But instead of that I see a flood of negativity. What’s wrong you?
Instead of been so rude, just ask yourself s this:
-Are YOU able to design & build what he just made? (or are you too occupied your “expert opinions’…?)
This guy deserves your respect. And for those (too many!) who don’t get it, ridding the bike you’ve made yourself is exhilarating.
(although I can smell the shit-wave of negative comments, coming)
With something like this there is always going to be naysayer's and doubter's and that's understandable and I accept it. Ultimately they are the ones missing out
Seems like more companies should do stuff like that
"And here we have our factory arborists prepping the downtube and top tube sections, we only use 100" Chinese scaffold grade bamboo..."
I don't think the term "intelligent" applies.
More like "bored" or "has too much time on their hands".
There's not reason for this, let alone an intelligent one.
The reason bikes can be made of welded metal in the first place is that they don't have to be very strong in the grand scheme of things.
But you do you, go on and tell wind turbine manufacturers to weld their massive rotors. I'd pay to see their faces when you do. Then don't forget to give Lotus a call and warn them that the Exige will fall apart in the first corner because it's glued together. Funniest for last, a shitload of aircraft are made using the exact three materials which made you laugh so hard: wood, plastic and glue.
Read something other than pinkbike sometimes, it'll do you good.
Especially knowing full well that the bike industry uses pre-existing engineering and design knowledge from those other industries in almost everything it does and very rarely invents anything on its own.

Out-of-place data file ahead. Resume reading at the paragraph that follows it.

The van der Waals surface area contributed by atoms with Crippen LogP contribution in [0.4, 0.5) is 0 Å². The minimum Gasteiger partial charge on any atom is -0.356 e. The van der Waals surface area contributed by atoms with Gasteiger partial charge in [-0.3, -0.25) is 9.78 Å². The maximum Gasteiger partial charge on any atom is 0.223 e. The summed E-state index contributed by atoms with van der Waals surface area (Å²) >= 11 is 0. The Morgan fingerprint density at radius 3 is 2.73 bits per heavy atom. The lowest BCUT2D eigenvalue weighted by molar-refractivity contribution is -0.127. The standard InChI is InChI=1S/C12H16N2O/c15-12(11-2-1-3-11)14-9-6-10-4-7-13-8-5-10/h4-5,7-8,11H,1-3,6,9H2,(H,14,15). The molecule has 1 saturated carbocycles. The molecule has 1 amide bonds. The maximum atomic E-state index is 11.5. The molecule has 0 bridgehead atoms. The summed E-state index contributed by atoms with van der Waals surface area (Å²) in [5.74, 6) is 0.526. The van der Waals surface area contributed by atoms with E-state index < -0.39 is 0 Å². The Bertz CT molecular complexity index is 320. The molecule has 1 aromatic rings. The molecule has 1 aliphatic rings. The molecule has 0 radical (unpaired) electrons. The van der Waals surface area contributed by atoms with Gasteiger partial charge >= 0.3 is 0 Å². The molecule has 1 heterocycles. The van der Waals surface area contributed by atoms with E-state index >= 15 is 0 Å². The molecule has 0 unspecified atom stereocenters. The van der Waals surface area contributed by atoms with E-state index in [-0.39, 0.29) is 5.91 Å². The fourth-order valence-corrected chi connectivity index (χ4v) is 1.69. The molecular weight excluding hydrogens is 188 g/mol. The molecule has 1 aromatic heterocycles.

Unless you mean that there is almost no comparison in the levels of strength, durability, reliability, accuracy or tolerances. Then we're in agreement, but I already said that above. Bikes are not particularly strong or durable because they don't have to be.
Btw, all my bikes are made of metal inb4 you label me as some carbon fanboy. They are metal precisely because I don't think the application is demanding enough to warrant the added cost. It's probably worth it for much better riders or pros for the strength to weight ratio.
Of course bamboo bikes are and will be a niche bought for the cool factor - they're uber expensive, impossible to mass produce and don't offer performance gains in this application. But there's zero reason to assume this bike is unsafe or "a disaster waiting to happen" just based on the photos of resin bonding. It's just your narrow preconception of what "glue" is.
Don't waste your time. That spoiled untalented, unskilled brat won’t understand…
He probably 9i hope I am wrong) cannot read anything more that a few comments! His attention span, like many others like him, is probably too short.